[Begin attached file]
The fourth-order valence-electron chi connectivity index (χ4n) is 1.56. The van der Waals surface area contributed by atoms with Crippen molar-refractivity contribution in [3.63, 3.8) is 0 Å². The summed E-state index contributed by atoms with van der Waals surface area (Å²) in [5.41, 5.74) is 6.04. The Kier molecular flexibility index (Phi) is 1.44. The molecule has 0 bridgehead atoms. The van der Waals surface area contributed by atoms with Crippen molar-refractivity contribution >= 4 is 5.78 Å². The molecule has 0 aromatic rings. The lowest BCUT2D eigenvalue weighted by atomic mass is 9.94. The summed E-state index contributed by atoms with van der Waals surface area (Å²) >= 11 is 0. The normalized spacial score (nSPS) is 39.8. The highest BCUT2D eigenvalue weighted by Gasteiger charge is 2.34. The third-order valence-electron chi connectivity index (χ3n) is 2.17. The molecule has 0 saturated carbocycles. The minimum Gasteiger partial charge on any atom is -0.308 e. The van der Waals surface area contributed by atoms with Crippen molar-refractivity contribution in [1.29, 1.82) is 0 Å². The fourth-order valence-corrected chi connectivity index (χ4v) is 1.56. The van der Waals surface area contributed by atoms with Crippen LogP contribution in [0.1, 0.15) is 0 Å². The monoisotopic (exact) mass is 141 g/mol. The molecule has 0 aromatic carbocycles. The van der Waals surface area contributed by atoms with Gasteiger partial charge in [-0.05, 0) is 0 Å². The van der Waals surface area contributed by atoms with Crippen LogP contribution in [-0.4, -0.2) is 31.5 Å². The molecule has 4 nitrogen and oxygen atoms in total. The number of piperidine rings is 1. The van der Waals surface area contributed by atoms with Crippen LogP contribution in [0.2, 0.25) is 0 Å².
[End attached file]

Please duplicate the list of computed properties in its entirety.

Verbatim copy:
The fourth-order valence-electron chi connectivity index (χ4n) is 1.56. The van der Waals surface area contributed by atoms with Crippen molar-refractivity contribution in [3.63, 3.8) is 0 Å². The summed E-state index contributed by atoms with van der Waals surface area (Å²) in [5.41, 5.74) is 6.04. The Kier molecular flexibility index (Phi) is 1.44. The molecule has 0 bridgehead atoms. The van der Waals surface area contributed by atoms with Crippen molar-refractivity contribution >= 4 is 5.78 Å². The molecule has 0 aromatic rings. The lowest BCUT2D eigenvalue weighted by atomic mass is 9.94. The summed E-state index contributed by atoms with van der Waals surface area (Å²) >= 11 is 0. The normalized spacial score (nSPS) is 39.8. The highest BCUT2D eigenvalue weighted by Gasteiger charge is 2.34. The third-order valence-electron chi connectivity index (χ3n) is 2.17. The molecule has 0 saturated carbocycles. The minimum Gasteiger partial charge on any atom is -0.308 e. The van der Waals surface area contributed by atoms with Crippen molar-refractivity contribution in [1.29, 1.82) is 0 Å². The fourth-order valence-corrected chi connectivity index (χ4v) is 1.56. The van der Waals surface area contributed by atoms with Crippen LogP contribution in [0.1, 0.15) is 0 Å². The monoisotopic (exact) mass is 141 g/mol. The molecule has 0 aromatic carbocycles. The van der Waals surface area contributed by atoms with Gasteiger partial charge in [-0.05, 0) is 0 Å². The van der Waals surface area contributed by atoms with Crippen LogP contribution in [-0.4, -0.2) is 31.5 Å². The molecule has 4 nitrogen and oxygen atoms in total. The number of piperidine rings is 1. The van der Waals surface area contributed by atoms with Crippen LogP contribution in [0.2, 0.25) is 0 Å².